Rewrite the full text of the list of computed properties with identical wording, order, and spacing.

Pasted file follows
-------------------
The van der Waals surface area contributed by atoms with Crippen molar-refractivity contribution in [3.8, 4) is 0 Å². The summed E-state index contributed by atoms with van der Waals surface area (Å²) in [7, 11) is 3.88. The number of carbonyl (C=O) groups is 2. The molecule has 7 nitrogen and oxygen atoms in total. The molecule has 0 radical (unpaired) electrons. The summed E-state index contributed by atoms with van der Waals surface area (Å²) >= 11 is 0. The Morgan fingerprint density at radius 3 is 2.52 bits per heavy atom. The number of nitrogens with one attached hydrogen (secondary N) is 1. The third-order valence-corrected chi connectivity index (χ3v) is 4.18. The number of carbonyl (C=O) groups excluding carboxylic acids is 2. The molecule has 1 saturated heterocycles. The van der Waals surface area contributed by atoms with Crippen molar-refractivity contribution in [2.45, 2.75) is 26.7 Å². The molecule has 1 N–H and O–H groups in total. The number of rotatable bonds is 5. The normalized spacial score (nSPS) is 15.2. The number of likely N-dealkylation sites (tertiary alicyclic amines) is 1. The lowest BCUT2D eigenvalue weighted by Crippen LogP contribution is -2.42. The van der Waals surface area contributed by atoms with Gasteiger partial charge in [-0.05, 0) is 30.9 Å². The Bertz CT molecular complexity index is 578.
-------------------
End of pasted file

The van der Waals surface area contributed by atoms with Crippen molar-refractivity contribution in [3.8, 4) is 0 Å². The summed E-state index contributed by atoms with van der Waals surface area (Å²) in [7, 11) is 3.88. The number of carbonyl (C=O) groups is 2. The molecule has 7 nitrogen and oxygen atoms in total. The molecule has 0 radical (unpaired) electrons. The summed E-state index contributed by atoms with van der Waals surface area (Å²) >= 11 is 0. The Morgan fingerprint density at radius 3 is 2.52 bits per heavy atom. The number of nitrogens with one attached hydrogen (secondary N) is 1. The third-order valence-corrected chi connectivity index (χ3v) is 4.18. The number of carbonyl (C=O) groups excluding carboxylic acids is 2. The molecule has 1 saturated heterocycles. The van der Waals surface area contributed by atoms with Crippen molar-refractivity contribution in [2.45, 2.75) is 26.7 Å². The molecule has 1 N–H and O–H groups in total. The number of rotatable bonds is 5. The normalized spacial score (nSPS) is 15.2. The number of likely N-dealkylation sites (tertiary alicyclic amines) is 1. The lowest BCUT2D eigenvalue weighted by Crippen LogP contribution is -2.42. The van der Waals surface area contributed by atoms with Gasteiger partial charge in [-0.05, 0) is 30.9 Å². The Bertz CT molecular complexity index is 578.